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TORONTO — Some 64% of Canadians polled say they have gone on holiday to a destination where dolphin tourism was offered. Toronto-based organization World Animal Protection, backed by its new report, Behind the Smile, is looking to put an end to dolphin tourism.
The report shows the massive scale and profitability of the multibillion-dollar, dolphin entertainment industry which causes immense animal suffering, says World Animal Protection. Around the world there are some 336 dolphin entertainment venues in 54 countries, including the U.S., Mexico, China as well as many islands in the Caribbean.
“For wide-ranging, social and intelligent animals like dolphins, a life spent in a concrete tank entertaining tourists is no life at all. Every ticket sold is an incentive for this industry to continue breeding and capturing dolphins for a lifetime of suffering,” says Melissa Matlow, Campaign Director for World Animal Protection.
Last June, Canada passed legislation banning the breeding, display and trade of cetaceans (whales, dolphins and porpoises), making it illegal to possess cetaceans for purposes other than research or rehabilitation.
Transat and Air Canada have also shown leadership on this issue, says the organization.
Transat has ceased commercializing all shows featuring captive marine mammals, including swimming with dolphins, with its holiday packages and flights-only sales. “Transat supports the actions of World Animal Protection and is committed to helping its local incoming tourism partners, including its own Trafic Tours business unit, to cease commercializing such activities by finding economically viable and socially acceptable ways to replace them within two years,” says Odette Trottier, Director, Communications and Corporate Affairs for Transat.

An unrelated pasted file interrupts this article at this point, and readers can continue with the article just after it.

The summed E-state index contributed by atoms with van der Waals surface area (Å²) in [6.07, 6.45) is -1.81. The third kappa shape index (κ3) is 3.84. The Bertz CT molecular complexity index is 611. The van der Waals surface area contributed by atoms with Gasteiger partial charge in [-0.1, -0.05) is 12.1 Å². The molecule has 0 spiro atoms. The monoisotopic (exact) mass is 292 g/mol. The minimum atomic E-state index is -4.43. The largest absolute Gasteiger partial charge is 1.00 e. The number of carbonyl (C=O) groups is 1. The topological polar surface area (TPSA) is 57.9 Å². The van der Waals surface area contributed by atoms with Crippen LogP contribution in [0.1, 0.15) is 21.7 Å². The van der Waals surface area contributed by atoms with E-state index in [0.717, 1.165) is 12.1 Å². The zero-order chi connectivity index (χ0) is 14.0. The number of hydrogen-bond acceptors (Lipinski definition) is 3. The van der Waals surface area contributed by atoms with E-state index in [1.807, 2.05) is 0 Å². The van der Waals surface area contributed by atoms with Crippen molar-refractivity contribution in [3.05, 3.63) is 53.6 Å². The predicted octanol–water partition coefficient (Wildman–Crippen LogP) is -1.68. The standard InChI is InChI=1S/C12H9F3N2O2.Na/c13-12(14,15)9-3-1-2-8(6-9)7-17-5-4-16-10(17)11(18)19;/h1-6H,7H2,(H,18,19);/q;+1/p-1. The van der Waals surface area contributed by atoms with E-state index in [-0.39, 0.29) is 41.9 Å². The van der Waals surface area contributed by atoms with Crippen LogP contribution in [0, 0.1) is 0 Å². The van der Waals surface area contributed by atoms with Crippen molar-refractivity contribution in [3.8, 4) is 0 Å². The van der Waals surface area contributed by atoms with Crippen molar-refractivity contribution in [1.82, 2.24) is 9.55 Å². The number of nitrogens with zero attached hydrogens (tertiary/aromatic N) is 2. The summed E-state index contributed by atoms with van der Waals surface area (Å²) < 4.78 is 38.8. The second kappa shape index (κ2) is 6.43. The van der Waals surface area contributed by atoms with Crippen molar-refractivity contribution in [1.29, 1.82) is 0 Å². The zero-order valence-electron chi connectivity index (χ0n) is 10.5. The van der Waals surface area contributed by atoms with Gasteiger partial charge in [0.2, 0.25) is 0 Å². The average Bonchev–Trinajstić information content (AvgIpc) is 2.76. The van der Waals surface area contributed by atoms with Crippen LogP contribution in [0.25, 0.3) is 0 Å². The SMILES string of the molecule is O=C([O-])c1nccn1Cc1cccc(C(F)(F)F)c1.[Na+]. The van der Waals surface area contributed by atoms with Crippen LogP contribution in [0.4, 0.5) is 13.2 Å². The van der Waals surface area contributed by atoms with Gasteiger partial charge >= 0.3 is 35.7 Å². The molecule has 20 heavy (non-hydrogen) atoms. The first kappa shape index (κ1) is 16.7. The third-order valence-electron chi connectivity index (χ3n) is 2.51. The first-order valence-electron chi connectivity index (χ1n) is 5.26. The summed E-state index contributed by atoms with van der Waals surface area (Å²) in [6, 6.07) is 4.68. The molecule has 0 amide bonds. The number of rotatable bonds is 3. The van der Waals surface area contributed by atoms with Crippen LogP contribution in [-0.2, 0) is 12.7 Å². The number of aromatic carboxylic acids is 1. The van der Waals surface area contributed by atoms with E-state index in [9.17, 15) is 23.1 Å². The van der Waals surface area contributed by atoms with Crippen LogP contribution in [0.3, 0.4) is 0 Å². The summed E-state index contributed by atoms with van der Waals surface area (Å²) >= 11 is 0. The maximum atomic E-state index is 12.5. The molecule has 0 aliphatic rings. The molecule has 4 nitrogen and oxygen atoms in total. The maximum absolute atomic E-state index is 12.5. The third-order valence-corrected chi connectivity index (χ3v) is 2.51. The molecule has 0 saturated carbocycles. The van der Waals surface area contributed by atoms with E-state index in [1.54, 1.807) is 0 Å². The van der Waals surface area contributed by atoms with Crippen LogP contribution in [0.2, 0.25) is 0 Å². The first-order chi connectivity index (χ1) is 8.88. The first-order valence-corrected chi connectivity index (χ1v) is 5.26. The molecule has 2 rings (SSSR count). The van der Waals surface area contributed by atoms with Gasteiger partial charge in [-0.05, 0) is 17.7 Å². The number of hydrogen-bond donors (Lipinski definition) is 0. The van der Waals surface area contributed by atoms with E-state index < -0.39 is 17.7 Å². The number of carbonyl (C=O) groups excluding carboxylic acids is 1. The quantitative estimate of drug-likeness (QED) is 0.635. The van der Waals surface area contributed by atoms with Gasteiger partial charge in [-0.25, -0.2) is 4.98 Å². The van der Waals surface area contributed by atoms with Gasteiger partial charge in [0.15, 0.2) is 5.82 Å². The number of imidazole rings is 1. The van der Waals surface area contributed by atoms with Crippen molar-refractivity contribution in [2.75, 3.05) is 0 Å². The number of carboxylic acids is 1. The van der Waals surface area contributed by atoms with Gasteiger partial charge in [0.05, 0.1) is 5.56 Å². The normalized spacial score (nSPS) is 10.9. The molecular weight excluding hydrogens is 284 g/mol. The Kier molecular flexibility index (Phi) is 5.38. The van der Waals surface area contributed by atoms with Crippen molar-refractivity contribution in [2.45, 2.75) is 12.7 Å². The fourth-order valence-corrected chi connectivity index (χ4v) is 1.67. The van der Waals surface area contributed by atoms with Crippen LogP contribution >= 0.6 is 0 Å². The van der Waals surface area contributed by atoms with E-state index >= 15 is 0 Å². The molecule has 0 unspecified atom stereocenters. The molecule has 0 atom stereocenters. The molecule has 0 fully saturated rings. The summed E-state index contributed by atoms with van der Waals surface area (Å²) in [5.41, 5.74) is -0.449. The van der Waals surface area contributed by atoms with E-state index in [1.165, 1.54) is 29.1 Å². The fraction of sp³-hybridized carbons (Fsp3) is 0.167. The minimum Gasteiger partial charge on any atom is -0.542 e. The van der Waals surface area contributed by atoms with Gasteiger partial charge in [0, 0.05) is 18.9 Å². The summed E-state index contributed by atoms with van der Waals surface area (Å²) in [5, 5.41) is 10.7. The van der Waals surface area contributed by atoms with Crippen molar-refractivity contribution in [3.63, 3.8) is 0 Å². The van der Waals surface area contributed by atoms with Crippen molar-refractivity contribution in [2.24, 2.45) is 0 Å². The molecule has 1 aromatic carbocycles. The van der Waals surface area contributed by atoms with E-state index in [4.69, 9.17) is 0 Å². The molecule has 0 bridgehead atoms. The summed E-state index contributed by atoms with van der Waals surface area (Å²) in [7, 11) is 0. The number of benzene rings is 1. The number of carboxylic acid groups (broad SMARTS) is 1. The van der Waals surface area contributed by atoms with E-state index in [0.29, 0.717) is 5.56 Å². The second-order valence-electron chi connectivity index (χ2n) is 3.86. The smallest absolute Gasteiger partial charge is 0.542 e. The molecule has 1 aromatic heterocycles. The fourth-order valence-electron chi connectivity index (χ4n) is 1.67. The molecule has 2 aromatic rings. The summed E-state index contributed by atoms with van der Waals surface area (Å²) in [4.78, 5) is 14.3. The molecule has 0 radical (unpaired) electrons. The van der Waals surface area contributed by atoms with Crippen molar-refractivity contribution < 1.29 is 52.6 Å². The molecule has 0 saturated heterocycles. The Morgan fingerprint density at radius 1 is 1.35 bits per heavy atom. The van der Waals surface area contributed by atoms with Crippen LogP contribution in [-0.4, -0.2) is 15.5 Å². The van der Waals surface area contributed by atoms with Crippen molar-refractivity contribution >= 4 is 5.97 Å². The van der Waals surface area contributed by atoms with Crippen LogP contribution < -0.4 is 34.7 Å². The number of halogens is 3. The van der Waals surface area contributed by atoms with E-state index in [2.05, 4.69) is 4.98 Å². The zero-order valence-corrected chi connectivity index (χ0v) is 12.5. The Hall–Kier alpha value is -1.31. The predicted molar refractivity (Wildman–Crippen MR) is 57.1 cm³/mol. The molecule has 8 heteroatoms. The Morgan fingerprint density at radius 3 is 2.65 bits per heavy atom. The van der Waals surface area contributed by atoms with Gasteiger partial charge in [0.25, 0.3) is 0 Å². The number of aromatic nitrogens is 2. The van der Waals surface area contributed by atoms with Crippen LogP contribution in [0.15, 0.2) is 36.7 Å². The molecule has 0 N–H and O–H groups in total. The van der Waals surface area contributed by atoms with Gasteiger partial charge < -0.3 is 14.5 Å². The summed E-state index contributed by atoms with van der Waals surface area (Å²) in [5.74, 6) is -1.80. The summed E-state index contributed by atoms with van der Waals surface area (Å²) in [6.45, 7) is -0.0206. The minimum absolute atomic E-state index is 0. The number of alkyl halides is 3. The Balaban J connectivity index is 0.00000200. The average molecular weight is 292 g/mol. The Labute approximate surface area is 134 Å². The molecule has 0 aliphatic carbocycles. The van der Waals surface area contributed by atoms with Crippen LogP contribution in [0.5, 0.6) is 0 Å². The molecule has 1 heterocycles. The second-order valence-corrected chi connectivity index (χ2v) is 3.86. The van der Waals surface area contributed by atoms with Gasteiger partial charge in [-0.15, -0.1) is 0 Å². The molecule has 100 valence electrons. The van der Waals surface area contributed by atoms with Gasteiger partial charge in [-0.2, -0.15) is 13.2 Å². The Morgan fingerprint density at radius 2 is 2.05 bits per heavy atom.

Peter Fitzpatrick, Director of Corporate Communications for Air Canada, Central Canada says that by the end of August 2020, Air Canada and its subsidiaries (including ACV) will no longer directly sell or promote packages to, or generate revenue from, attractions that involve the captivity of current or future generations of dolphins.
Meanwhile 50% of Canadian tourists still consider keeping dolphins in enclosures acceptable and one-third of Canadian travellers have participated in at least one dolphin-related activity in the past three years, according to the report.
“Canadian attitudes and behaviours are changing,” says Matlow. “When people learn the truth about how dolphins suffer, they don’t want to participate. That’s why we are calling on travel companies like Expedia Group and others that are lagging behind to stop supporting activities that cause harm to animals.”
She says World Animal Protection’s goal “is to make this the last generation of dolphins to suffer for our entertainment.”
More information is at worldanimalprotection.ca